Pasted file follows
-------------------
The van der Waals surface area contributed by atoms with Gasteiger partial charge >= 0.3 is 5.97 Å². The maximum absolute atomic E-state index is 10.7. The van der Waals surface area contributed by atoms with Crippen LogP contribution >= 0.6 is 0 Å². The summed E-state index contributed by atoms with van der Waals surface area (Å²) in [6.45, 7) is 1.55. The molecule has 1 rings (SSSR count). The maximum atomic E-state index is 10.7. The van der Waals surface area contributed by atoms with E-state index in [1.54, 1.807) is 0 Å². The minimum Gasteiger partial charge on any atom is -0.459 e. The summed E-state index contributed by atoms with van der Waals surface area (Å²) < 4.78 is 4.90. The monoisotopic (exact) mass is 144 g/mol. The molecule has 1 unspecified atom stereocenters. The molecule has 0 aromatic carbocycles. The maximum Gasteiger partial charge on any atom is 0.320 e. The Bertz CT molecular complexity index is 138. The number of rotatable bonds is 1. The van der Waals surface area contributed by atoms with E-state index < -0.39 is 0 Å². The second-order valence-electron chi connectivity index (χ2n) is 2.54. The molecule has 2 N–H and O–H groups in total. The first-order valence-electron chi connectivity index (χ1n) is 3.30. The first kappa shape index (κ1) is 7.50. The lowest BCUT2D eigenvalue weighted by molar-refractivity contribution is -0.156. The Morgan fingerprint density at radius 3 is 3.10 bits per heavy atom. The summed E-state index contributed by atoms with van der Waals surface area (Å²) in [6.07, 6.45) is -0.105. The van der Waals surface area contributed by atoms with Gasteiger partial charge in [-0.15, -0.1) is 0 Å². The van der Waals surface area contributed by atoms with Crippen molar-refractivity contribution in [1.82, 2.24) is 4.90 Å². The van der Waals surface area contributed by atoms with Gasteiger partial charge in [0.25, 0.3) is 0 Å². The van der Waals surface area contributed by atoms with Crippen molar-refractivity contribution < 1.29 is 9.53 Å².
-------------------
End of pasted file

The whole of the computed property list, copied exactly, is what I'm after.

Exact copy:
The van der Waals surface area contributed by atoms with Gasteiger partial charge >= 0.3 is 5.97 Å². The maximum absolute atomic E-state index is 10.7. The van der Waals surface area contributed by atoms with Crippen LogP contribution >= 0.6 is 0 Å². The summed E-state index contributed by atoms with van der Waals surface area (Å²) in [6.45, 7) is 1.55. The molecule has 1 rings (SSSR count). The maximum atomic E-state index is 10.7. The van der Waals surface area contributed by atoms with E-state index in [1.54, 1.807) is 0 Å². The minimum Gasteiger partial charge on any atom is -0.459 e. The summed E-state index contributed by atoms with van der Waals surface area (Å²) < 4.78 is 4.90. The monoisotopic (exact) mass is 144 g/mol. The molecule has 1 unspecified atom stereocenters. The molecule has 0 aromatic carbocycles. The maximum Gasteiger partial charge on any atom is 0.320 e. The Bertz CT molecular complexity index is 138. The number of rotatable bonds is 1. The van der Waals surface area contributed by atoms with E-state index < -0.39 is 0 Å². The second-order valence-electron chi connectivity index (χ2n) is 2.54. The molecule has 2 N–H and O–H groups in total. The first-order valence-electron chi connectivity index (χ1n) is 3.30. The first kappa shape index (κ1) is 7.50. The lowest BCUT2D eigenvalue weighted by molar-refractivity contribution is -0.156. The Morgan fingerprint density at radius 3 is 3.10 bits per heavy atom. The summed E-state index contributed by atoms with van der Waals surface area (Å²) in [6.07, 6.45) is -0.105. The van der Waals surface area contributed by atoms with Gasteiger partial charge in [-0.15, -0.1) is 0 Å². The van der Waals surface area contributed by atoms with Crippen molar-refractivity contribution in [1.82, 2.24) is 4.90 Å². The van der Waals surface area contributed by atoms with Gasteiger partial charge in [0.25, 0.3) is 0 Å². The van der Waals surface area contributed by atoms with Crippen molar-refractivity contribution < 1.29 is 9.53 Å².